The River of Lost Footsteps: Histories of Burma

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Faber & Faber, 2007 - 361 páginas
For nearly two decades Western governments and a growing activist community have been frustrated in their attempts to bring about a freer and more democratic Burma - through sanctions and tourist boycotts - only to see an apparent slide toward even harsher dictatorship. But what do we really know about Burma and its history? And what can Burma’s past tell us about the present and even its future? In 'The River of Lost Footsteps,' Thant Myint-U relates the story of modern Burma, in part through a telling of his own family’s history, in an interwoven narrative that is by turns lyrical, dramatic and appalling. His maternal grandfather, U Thant, rose from being the schoolmaster of a small town in the Irrawaddy Delta to become the UN Secretary General in the 1960s. And on his father’s side, the author is descended from a long line of courtiers who served at Burma’s Court of Ava for nearly two centuries. Through their stories and others, he portrays Burma’s rise and decline in the modern world, from the time of Portuguese pirates and renegade Mughal princes through the decades of British colonialism, the devastation of World War II and a sixty-year civil war that continues today and is the longest-running war anywhere in the world.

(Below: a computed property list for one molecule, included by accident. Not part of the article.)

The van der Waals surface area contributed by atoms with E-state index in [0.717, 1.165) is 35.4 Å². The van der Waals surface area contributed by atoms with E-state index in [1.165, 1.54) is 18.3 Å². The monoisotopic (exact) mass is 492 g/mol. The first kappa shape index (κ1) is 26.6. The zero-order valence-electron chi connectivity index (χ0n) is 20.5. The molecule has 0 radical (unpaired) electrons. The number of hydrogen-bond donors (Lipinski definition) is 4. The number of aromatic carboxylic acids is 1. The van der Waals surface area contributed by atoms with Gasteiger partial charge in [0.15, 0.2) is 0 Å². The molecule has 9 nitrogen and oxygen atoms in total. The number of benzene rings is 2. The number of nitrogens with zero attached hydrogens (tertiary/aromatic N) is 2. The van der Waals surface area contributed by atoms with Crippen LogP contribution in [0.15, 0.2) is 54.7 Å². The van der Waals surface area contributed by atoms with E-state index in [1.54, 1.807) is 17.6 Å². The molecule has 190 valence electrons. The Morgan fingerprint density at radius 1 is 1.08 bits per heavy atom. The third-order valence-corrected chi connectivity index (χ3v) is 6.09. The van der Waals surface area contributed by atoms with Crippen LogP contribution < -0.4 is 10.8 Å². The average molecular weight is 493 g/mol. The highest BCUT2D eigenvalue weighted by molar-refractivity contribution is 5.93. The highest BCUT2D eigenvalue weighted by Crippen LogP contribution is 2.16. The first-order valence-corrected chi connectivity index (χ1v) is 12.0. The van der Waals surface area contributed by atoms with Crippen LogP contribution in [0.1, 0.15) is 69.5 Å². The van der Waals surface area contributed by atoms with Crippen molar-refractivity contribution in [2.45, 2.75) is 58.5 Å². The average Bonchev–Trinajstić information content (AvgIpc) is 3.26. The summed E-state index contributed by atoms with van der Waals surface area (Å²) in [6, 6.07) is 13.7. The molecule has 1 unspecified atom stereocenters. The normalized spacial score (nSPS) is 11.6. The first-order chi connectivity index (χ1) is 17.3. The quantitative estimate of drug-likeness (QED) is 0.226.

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Reseña de usuario  - untraveller - LibraryThing

Excellent read. A touch of humor, well-written, hugely informative, and written by an "insider'. tis easy to like this book which I acquired and read while in Myanmar. Leer reseña completa

LibraryThing Review

Reseña de usuario  - pbjwelch - LibraryThing

Excellent, highly readable and enjoyable overview of the country formerly known as Burma. My number #1 recommendation when a friend asks for an introductory book on Myanmar. One correction: The ... Leer reseña completa

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